100 and still going strong
Prescott area centenarians share secrets to longevity
Living to see 100 years of life is no longer much of a novelty.
“It’s becoming a lot more commonplace now,” said Dr. Sam Downing, the director of outpatient palliative medicine for Yavapai Regional Medical Center physician care.
In 2010, there were about 53,000 centenarians in the U.S., a nearly 6 percent increase from 2000 census data, according to the U.S. Census Bureau.
Being the famous retirement location Prescott is, there are quite a few such individuals living right here in the Quad-Cities, and some of them were willing to share what they believe has attributed to their longevity.
Attitude and faith
Orville Woiwod moved to Dewey-Humboldt in 1972 from Iowa.
A farm boy who served in the U.S. military during World War II, Woiwod has always managed to find appreciation for the simpler things in life while also stepping up to the plate when he saw the opportunity to lead.
“It always seemed like I was in the right place at the right time,” Woiwod said.
One thing he has consistently leaned on throughout his long life is his faith.
“I started each day with the lord at my side and away I went, and I kept going,” Woiwod said.
Next to God, he believes attitude is the key to making it as far as he has.
“Always have a positive attitude,” Woiwod said. “You don’t dare have a negative attitude. That’s where people get into trouble. To me, everything is fine.”
That doesn’t mean he’s neglected his health, however.
“He’s always exercised,” said his wife, Jackie Jensen. “He also doesn’t eat any artificial food or overeat.”
“Lots of red meat, bacon and eggs,” Woiwod said. “All the good stuff.”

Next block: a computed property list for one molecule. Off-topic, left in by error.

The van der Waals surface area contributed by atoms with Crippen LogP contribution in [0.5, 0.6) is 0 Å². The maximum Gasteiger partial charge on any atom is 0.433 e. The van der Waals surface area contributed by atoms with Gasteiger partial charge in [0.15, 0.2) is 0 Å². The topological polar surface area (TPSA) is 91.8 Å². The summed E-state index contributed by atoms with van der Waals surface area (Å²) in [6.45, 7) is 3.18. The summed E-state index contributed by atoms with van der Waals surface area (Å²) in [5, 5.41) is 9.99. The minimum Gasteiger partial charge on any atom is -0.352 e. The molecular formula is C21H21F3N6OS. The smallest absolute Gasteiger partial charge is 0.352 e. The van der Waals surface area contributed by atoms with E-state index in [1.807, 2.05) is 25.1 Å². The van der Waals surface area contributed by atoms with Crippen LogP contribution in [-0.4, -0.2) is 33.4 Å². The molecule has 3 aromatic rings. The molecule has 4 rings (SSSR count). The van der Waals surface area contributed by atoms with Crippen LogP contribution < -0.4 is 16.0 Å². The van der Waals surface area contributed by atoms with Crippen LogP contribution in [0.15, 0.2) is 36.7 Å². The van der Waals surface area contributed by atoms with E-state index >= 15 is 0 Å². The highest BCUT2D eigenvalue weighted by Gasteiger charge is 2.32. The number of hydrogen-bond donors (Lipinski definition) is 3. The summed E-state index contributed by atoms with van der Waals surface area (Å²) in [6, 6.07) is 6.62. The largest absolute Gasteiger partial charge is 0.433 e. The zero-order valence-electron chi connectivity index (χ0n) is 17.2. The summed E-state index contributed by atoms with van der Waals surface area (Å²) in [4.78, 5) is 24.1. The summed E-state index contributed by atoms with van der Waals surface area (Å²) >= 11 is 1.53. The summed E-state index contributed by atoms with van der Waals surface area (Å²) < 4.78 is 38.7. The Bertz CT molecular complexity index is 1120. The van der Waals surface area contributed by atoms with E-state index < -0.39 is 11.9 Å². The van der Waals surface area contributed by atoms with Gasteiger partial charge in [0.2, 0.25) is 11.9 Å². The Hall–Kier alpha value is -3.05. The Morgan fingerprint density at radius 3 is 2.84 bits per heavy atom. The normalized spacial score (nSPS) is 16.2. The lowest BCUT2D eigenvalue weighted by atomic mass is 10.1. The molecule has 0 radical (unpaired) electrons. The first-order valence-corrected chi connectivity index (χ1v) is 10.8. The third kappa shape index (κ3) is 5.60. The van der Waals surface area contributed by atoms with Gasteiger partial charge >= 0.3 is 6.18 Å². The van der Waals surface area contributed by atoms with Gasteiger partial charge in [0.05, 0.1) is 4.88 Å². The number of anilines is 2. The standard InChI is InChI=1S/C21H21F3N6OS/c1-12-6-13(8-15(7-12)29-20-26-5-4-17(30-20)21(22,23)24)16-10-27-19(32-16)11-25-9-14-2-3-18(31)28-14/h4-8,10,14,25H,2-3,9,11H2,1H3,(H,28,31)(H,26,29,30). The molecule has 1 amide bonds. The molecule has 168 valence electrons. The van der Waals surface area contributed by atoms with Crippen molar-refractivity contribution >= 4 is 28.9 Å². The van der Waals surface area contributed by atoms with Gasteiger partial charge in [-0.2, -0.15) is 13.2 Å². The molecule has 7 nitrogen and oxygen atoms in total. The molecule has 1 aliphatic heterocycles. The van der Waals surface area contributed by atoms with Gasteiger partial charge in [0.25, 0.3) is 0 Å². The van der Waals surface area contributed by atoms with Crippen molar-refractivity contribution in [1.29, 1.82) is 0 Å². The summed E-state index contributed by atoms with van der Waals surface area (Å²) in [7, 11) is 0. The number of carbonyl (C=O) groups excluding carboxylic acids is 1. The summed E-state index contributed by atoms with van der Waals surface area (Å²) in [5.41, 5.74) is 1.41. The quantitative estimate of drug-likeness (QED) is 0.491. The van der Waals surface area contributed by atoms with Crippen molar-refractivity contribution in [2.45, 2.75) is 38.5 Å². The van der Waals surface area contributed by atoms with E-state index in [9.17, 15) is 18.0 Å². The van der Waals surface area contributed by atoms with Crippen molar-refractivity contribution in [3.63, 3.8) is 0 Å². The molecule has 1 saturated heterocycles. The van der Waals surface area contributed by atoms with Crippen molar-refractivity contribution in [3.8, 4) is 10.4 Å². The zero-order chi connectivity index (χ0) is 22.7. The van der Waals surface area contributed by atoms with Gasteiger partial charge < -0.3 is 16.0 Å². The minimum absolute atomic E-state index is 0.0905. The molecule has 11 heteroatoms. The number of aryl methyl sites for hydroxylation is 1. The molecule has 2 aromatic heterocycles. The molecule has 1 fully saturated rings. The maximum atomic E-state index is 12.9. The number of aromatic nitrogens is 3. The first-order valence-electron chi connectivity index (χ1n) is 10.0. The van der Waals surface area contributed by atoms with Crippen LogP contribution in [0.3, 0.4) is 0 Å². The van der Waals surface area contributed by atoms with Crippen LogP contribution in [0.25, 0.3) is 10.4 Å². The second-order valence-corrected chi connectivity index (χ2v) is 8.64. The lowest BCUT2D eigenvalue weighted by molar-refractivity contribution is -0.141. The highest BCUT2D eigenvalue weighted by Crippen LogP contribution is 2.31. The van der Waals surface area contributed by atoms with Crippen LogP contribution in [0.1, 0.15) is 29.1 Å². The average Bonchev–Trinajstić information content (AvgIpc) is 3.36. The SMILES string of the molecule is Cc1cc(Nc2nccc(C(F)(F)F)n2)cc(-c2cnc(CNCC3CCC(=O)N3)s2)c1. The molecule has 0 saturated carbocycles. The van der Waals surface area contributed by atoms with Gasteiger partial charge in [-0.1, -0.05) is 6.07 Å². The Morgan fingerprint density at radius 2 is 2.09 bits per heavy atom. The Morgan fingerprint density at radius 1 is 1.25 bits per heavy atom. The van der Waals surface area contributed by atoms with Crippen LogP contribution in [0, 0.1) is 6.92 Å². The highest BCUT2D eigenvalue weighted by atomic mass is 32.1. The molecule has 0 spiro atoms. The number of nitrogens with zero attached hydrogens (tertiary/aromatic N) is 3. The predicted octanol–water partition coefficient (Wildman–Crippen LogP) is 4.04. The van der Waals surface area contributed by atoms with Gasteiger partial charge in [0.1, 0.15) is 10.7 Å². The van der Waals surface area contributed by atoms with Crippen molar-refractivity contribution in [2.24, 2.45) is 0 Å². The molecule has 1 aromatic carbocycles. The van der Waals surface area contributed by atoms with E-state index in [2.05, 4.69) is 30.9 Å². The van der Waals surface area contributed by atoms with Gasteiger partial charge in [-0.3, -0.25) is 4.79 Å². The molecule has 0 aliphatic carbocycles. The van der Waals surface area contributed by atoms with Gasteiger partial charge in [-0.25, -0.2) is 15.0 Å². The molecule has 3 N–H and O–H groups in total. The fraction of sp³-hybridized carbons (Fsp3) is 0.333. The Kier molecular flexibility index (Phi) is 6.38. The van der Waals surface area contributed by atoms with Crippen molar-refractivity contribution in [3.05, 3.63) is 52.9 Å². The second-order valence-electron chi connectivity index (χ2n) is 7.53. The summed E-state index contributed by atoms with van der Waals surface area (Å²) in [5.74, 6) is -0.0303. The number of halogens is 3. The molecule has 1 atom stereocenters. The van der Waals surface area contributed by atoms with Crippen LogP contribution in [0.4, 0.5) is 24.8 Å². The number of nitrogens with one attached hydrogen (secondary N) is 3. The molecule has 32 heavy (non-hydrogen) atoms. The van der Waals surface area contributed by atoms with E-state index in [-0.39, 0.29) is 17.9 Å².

Dr. Downing is a firm believer that staying active is vital to not only a long life, but also a quality one.
“It’s not really asking yourself, ‘do I want to live to 100?’” Downing said. “It’s more like, ‘if I do live to 100, how can I enjoy the best quality of life?’”
This last march, Doris Smith reached 106 years old.
She doesn’t attribute anything in particular to living so long.
“You don’t have any choice about it,” Smith said. “It’s just what happens to you.”
She has, however, made the most of her later years by contributing to her community and getting involved as often as she can.
Several times a week, she’ll take time to be a greeter at the entrance of Samaritan Village — where she lives — and help out in the facility’s gift shop. She also maintains her longtime membership with the Daughters of the American Revolution.
And though she has outlived many of those she has cared for over the years, she has continued to make new friends when she can.
Staying engaged like this has been shown to be extremely beneficial to maintaining the cognitive health of individuals, Downing said.
“Clearly, there’s tons of data out there now that identifies social connectedness being really a valuable asset in longevity,” Downing said. “Research has been done on resilience and how people get through difficult times. The answer to most studies that look at what allows people to be resilient is how well they are connected socially.”
Picking the right parents
Anna Parker and Emma Weiss are about to experience something very few in the world ever even imagine taking place: identical twins turning 100 together.
Though equal in years, they both lived very different lives.
“[Emma] had more of a sedate life,” Anna said. “I’ve had a lot of experiences. I smoked. I never drank to excess, but I love bourbon.”
With this mind, she credits genetics for their shared longevity.
“We come from a long-lived family,” Anna said. “I think we picked the right parents.”
From Downing’s experience as a physician for the last 30 years, he supports this conclusion.
“I would say what influences longevity the most is genetics,” Downing said.
Of course, advances in medicine have done a great deal in recent history to keeping people alive longer.
“If we looked at what people died from 100 years ago, it was mostly infectious diseases,” Downing said.
That has changed significantly as cures and treatments have been developed just since the 1940s.
“Even now, when we have heart disease as a leading cause of death in this country because of diets and lack of exercise and smoking and things like that, we now have procedural and medical interventions that can delay the onset of what I what I would call terminal heart disease,” Downing said.
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